An antique desk dictates macabre self-obituaries to those seated at it.

The Pump in Thorp's Spinney 

     Nightmares inspired by obsession and coincidence plague a man from childhood. 

Whiffs of the Sea 

[....] He had thought the drawing and colouring good, as did I, and had bought it on its own merits at a sale for two pounds. He had subsequently developed a dislike for it and would let me have it for that sum. 'Nonsense,' I replied, 'you would die of remorse when you tot up your accounts! I'll give you three guineas for it. In my opinion it's good.'

     I was confirmed in this opinion when I saw the picture hanging in my rooms at Stanners Court, and Hollingdon, who dropped in for tea, congratulated me on the buy. 'It's got quite as much atmosphere in it,' he said, 'in spite of its accuracy of detail, as any of our modern impressionist stuff. The scene is almost unpleasantly alive.'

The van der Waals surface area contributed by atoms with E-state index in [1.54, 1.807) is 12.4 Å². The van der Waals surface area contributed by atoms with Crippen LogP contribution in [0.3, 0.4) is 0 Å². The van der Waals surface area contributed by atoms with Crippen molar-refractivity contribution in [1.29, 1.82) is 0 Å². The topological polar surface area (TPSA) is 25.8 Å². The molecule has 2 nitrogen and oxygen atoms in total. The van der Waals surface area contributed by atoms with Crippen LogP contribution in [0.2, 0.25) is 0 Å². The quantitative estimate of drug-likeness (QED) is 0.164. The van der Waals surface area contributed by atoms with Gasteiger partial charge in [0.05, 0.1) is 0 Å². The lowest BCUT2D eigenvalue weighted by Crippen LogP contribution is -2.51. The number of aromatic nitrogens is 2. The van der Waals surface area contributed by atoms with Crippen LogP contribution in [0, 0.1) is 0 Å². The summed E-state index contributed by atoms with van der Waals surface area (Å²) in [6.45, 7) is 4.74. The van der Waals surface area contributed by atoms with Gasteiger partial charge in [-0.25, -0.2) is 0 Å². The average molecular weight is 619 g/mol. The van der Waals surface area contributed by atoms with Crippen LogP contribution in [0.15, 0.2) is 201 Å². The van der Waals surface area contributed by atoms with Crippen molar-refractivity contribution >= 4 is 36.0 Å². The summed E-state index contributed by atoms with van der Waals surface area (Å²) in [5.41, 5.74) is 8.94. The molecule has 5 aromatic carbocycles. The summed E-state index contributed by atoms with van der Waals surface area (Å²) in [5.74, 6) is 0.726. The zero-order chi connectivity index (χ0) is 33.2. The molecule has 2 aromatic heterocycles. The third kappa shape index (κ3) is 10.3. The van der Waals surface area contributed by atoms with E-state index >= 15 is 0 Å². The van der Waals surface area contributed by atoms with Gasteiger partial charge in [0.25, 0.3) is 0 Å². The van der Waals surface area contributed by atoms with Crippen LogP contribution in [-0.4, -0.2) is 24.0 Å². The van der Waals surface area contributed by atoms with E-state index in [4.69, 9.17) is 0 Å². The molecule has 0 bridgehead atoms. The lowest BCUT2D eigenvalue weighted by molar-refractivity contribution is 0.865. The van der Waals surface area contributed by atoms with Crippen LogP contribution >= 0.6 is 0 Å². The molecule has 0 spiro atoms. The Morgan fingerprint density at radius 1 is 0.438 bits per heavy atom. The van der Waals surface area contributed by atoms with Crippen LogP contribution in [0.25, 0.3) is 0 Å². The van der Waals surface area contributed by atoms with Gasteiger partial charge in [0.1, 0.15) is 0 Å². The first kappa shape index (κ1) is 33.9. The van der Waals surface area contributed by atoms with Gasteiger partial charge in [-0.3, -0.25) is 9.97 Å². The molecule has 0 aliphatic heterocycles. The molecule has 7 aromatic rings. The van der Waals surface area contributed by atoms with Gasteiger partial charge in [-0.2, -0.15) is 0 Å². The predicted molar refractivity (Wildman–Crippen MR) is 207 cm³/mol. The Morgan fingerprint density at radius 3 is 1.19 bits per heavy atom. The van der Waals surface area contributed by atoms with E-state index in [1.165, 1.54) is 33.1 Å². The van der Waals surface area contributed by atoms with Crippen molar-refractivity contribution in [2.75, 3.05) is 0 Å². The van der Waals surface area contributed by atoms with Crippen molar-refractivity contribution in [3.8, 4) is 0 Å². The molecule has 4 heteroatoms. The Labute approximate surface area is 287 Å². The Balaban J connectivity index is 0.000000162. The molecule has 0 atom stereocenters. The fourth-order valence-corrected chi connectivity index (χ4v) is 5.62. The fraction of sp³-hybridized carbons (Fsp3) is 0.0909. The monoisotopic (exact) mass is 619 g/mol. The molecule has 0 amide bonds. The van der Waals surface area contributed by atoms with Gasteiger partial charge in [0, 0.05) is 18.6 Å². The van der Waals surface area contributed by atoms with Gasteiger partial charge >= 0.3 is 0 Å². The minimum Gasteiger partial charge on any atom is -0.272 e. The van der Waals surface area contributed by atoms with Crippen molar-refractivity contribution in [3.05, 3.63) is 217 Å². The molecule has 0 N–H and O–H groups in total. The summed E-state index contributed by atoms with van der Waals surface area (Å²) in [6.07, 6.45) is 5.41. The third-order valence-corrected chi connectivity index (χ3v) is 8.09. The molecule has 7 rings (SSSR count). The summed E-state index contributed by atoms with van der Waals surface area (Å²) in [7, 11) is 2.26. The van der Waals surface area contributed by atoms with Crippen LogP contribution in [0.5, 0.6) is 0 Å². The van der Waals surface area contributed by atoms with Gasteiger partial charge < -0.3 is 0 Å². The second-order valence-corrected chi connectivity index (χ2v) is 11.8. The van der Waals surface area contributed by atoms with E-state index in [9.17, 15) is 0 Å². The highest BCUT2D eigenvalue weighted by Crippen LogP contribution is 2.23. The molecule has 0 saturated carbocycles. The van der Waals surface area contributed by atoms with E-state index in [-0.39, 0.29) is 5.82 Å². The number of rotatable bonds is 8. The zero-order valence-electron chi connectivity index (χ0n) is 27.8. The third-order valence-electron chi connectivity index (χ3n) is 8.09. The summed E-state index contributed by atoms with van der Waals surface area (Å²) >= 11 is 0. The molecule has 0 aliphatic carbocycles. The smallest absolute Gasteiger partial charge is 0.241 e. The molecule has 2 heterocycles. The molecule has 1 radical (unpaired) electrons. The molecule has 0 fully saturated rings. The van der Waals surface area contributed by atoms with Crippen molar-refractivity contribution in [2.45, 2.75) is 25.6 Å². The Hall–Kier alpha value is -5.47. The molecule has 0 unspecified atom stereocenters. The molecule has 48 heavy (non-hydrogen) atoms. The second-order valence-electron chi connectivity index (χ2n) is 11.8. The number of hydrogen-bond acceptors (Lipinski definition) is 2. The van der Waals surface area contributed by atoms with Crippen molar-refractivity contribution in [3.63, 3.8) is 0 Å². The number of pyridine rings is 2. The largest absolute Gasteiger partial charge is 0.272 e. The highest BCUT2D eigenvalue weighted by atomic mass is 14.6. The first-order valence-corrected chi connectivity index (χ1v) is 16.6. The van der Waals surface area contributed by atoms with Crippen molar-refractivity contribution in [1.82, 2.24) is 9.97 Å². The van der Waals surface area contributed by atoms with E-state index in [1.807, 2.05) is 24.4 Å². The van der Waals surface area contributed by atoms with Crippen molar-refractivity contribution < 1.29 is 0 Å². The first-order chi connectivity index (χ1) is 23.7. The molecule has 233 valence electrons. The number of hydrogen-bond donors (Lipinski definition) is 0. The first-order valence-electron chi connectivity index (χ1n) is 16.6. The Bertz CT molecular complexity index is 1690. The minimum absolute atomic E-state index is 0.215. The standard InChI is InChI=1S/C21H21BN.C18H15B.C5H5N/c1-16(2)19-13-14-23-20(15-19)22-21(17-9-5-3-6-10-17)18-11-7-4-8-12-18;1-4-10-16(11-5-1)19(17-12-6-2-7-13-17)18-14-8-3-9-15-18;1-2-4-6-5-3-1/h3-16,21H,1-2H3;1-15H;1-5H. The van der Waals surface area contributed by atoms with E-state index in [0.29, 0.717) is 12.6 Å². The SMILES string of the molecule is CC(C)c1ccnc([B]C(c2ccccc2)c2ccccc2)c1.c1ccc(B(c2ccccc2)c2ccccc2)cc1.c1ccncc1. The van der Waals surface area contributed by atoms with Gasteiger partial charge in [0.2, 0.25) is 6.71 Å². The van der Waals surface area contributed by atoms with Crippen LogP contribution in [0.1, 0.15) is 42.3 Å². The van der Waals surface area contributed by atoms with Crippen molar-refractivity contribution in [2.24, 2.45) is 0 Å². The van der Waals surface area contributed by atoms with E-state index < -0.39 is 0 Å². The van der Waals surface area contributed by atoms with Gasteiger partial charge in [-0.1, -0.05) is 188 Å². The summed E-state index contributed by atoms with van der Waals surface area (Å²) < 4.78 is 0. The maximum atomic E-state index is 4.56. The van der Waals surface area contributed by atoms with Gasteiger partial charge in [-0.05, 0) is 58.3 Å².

In Due Course 

     An uncle expected to live too long, a neighbor lady conducting dodgy seances, and pollarded elms by a river bank that seem to shield stick-thin figures all make for long days in the life of a nephew tired of waiting to ("in due course") inherit.

Light in the Darkness 

     Shades of Wells' "Pollock and the Porroh Man" in this story that starts in Kongea before sending its protagonist home.

     Martin Lorimer, administrator of an education college, angers everyone by trying to debunk as fraud a glowing religious shrine in a local cave. His actions cause political scandal and he is sent home; his physical change exceeds the political consequences.


     Another story set out east in Kongea. A visiting painter is needled into contempt for a local artist by Miss Cavilege, art instructor at the local college. Like Miss Scettall in "In Due Course," her unconscious witchcraft creates a dangerous atmosphere.